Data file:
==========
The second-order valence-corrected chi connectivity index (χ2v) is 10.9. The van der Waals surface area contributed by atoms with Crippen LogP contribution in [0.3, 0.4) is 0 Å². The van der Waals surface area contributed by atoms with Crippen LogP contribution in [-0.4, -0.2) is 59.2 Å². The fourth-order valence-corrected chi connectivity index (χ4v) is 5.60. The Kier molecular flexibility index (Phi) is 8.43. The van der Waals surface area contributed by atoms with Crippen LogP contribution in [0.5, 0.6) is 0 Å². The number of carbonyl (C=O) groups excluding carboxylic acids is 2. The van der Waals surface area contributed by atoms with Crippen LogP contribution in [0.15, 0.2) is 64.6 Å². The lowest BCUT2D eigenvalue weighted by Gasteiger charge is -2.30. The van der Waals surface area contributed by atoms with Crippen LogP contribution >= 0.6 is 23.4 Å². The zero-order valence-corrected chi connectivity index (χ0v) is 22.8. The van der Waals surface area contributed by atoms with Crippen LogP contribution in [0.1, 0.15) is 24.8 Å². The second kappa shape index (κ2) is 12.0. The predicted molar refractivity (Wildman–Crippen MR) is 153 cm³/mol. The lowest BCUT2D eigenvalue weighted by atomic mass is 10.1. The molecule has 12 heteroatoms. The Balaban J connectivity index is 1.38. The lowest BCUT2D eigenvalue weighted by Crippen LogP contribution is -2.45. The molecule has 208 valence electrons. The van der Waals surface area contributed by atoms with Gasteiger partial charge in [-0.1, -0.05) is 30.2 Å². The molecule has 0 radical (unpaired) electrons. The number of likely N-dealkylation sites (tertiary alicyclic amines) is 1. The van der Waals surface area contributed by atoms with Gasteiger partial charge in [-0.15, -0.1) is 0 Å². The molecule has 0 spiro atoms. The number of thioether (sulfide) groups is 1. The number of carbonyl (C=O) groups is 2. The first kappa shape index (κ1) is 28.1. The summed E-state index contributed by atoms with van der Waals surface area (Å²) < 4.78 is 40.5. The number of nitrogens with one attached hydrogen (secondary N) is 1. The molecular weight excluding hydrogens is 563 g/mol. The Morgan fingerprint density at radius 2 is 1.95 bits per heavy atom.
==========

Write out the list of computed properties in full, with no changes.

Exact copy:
The second-order valence-corrected chi connectivity index (χ2v) is 10.9. The van der Waals surface area contributed by atoms with Crippen LogP contribution in [0.3, 0.4) is 0 Å². The van der Waals surface area contributed by atoms with Crippen LogP contribution in [-0.4, -0.2) is 59.2 Å². The fourth-order valence-corrected chi connectivity index (χ4v) is 5.60. The Kier molecular flexibility index (Phi) is 8.43. The van der Waals surface area contributed by atoms with Crippen LogP contribution in [0.5, 0.6) is 0 Å². The number of carbonyl (C=O) groups excluding carboxylic acids is 2. The van der Waals surface area contributed by atoms with Crippen LogP contribution in [0.15, 0.2) is 64.6 Å². The lowest BCUT2D eigenvalue weighted by Gasteiger charge is -2.30. The van der Waals surface area contributed by atoms with Crippen LogP contribution >= 0.6 is 23.4 Å². The zero-order valence-corrected chi connectivity index (χ0v) is 22.8. The van der Waals surface area contributed by atoms with Crippen LogP contribution in [0.1, 0.15) is 24.8 Å². The second kappa shape index (κ2) is 12.0. The predicted molar refractivity (Wildman–Crippen MR) is 153 cm³/mol. The lowest BCUT2D eigenvalue weighted by atomic mass is 10.1. The molecule has 12 heteroatoms. The Balaban J connectivity index is 1.38. The lowest BCUT2D eigenvalue weighted by Crippen LogP contribution is -2.45. The molecule has 208 valence electrons. The van der Waals surface area contributed by atoms with Gasteiger partial charge in [-0.1, -0.05) is 30.2 Å². The molecule has 0 radical (unpaired) electrons. The number of likely N-dealkylation sites (tertiary alicyclic amines) is 1. The van der Waals surface area contributed by atoms with Gasteiger partial charge in [-0.15, -0.1) is 0 Å². The molecule has 0 spiro atoms. The number of thioether (sulfide) groups is 1. The number of carbonyl (C=O) groups is 2. The first kappa shape index (κ1) is 28.1. The summed E-state index contributed by atoms with van der Waals surface area (Å²) < 4.78 is 40.5. The number of nitrogens with one attached hydrogen (secondary N) is 1. The molecular weight excluding hydrogens is 563 g/mol. The Morgan fingerprint density at radius 2 is 1.95 bits per heavy atom.